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Amid a struggling Kickstarter, Harmonix reflects on Amplitude

As the clock ticks away on the crowdfunding campaign to bring Amplitude to a new generation, Harmonix tells us what makes the game so special to the studio as a whole.

Leigh Alexander, Contributor

May 19, 2014

11 Min Read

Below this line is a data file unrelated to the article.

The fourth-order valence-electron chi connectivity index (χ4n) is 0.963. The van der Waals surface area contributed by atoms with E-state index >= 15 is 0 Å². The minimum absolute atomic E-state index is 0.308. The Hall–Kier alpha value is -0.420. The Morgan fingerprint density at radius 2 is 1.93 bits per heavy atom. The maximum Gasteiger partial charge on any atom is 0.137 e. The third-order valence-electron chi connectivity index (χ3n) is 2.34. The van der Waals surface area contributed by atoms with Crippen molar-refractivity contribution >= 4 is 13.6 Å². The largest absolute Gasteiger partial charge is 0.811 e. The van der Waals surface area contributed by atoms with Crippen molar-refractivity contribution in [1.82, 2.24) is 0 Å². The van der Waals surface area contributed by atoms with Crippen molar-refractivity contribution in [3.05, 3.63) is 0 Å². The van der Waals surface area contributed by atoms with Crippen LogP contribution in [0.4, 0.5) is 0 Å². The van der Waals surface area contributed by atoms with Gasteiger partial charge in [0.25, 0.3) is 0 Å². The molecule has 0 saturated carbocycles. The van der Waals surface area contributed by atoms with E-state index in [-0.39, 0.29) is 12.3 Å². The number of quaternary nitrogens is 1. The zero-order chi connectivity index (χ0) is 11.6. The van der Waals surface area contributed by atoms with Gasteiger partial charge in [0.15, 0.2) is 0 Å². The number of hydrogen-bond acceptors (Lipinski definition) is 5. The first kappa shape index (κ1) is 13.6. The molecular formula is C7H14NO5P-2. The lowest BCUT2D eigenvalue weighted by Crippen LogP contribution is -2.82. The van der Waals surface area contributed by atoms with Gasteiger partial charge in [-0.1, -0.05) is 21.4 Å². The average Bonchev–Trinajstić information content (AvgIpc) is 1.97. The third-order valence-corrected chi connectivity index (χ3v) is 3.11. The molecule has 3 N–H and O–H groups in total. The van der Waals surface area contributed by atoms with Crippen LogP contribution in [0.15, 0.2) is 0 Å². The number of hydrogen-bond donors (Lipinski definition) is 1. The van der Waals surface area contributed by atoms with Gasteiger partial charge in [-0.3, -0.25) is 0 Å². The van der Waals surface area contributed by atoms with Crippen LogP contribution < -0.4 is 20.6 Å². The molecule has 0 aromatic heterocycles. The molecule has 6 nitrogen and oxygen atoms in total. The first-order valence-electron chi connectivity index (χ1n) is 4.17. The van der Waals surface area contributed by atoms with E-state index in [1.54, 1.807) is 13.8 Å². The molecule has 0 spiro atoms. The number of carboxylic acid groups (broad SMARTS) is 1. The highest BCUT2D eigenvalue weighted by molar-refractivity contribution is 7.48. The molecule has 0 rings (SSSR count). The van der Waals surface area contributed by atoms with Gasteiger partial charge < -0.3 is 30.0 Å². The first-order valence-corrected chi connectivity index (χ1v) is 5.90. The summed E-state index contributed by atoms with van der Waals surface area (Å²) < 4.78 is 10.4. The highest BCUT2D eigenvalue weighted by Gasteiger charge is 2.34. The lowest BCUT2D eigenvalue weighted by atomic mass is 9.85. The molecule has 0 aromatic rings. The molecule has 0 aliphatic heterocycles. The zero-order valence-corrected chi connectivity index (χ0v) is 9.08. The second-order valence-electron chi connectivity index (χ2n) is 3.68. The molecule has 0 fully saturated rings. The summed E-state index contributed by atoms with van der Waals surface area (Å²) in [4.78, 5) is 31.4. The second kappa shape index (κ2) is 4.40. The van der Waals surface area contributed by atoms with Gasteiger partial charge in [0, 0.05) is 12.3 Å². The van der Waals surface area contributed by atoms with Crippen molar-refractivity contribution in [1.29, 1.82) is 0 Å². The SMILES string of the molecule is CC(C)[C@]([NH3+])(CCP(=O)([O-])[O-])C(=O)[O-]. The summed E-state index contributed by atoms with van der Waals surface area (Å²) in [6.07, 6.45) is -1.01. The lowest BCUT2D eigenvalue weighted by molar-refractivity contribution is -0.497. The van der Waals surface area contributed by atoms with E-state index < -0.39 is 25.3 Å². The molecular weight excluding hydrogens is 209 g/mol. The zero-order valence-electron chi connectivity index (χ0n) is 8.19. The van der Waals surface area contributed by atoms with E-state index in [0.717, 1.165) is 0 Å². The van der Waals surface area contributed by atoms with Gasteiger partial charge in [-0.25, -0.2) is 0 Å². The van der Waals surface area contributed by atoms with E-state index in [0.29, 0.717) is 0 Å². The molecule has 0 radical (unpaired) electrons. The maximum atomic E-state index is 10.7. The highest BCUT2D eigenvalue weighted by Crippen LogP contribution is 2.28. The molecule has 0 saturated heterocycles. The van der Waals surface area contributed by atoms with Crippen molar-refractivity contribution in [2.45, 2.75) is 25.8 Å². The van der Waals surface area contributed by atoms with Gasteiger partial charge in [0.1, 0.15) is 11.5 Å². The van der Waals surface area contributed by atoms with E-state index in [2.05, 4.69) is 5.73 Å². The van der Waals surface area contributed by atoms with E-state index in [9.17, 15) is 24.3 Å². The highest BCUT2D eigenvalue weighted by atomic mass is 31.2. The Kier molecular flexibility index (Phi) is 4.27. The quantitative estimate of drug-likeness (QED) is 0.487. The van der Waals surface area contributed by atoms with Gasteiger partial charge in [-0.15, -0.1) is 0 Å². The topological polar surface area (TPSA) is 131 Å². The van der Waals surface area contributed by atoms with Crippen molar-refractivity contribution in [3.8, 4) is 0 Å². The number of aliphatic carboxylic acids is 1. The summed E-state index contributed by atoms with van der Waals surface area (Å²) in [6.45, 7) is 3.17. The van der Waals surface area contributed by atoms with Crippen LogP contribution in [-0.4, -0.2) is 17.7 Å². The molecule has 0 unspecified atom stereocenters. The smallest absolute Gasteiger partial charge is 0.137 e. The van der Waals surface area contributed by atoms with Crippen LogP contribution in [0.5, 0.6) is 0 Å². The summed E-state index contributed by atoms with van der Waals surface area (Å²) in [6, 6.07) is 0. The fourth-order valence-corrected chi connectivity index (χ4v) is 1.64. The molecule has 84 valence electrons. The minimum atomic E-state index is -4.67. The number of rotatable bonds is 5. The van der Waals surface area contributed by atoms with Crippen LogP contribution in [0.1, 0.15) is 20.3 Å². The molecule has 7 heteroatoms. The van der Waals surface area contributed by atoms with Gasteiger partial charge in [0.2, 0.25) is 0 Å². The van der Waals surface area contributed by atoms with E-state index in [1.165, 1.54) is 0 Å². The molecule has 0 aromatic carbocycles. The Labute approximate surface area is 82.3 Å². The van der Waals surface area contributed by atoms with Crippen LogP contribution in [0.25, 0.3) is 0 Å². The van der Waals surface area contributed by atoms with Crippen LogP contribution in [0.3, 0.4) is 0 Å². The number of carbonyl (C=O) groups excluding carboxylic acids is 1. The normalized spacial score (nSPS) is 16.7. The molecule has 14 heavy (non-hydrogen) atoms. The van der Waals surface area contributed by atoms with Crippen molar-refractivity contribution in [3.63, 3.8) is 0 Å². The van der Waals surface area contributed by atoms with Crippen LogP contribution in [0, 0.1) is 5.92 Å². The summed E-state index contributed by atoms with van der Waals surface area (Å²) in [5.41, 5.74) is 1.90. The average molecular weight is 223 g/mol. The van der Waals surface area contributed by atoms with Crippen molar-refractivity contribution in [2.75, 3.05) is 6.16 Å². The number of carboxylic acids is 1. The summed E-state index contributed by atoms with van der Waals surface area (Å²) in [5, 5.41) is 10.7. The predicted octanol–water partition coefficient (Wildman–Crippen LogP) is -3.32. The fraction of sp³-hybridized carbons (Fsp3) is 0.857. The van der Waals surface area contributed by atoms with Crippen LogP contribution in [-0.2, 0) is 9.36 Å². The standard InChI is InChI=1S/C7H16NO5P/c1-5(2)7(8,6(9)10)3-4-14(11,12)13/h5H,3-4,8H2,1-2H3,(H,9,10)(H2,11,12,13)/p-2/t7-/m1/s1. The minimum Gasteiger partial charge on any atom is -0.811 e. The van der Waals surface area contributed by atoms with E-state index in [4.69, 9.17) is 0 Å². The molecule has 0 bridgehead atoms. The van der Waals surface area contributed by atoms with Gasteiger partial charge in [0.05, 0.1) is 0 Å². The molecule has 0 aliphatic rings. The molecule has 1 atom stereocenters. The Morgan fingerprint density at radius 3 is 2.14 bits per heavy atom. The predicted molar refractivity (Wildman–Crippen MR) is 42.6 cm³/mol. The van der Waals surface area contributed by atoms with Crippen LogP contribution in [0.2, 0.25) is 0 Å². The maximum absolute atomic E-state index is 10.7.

As of writing, Harmonix's Kickstarter to reboot iconic music game Amplitude has four days left. It's raised over $360,000 -- but that's less than half of its relatively steep $775,000 goal. This is a complicated objective, to be sure, but also a deeply personal one for the studio and its fans. If the fundraiser doesn't make it, there's no other way for a new Amplitude to get made. Ryan Lesser has been art director at Harmonix for 15 years. He was officially the original game's art lead, and is Amplitude's creative lead now -- not that titles mean tons on Harmonix's projects, where leadership on projects tends to be collaborative and lateral. 2001's Frequency, funded and published by Sony, put the studio on the map. It was uncommonly stylish at the time, fruit-punch cyberpunk, sending the player careening down a geometric tunnel gathering sequences of notes to complete musical tracks. Amplitude, released in 2003, was an attempt to make that game even better. "We felt Frequency had missed the target in a couple ways," Lesser tells Gamasutra. "It was really difficult, and not... solely in a game design difficulty way. It was broken, we thought." Frequency's tunnel structure was isolating, the team realized, and visually-noisy. And for a game that relied so much on precise timing, splitscreen multiplayer with such low visibility was "kind of brutal." Importantly, in the days before prolific game websites, internet trailers and trial downloads, Frequency's abstract look made it hard to sell -- back then the most important component of a game's pitch to fans was often simply the pictures on the back of a box. "There was an urge to get a friendlier face on it," says Lesser. That's why the team added the Beat Blaster -- a little spaceship with guns on the front that would navigate Amplitude's tracks, making the visual language instantly more familiar to game fans. Sony also wanted characters in the game, human-looking touchstones, which the game originally addressed by adding customizable little figures to the HUD.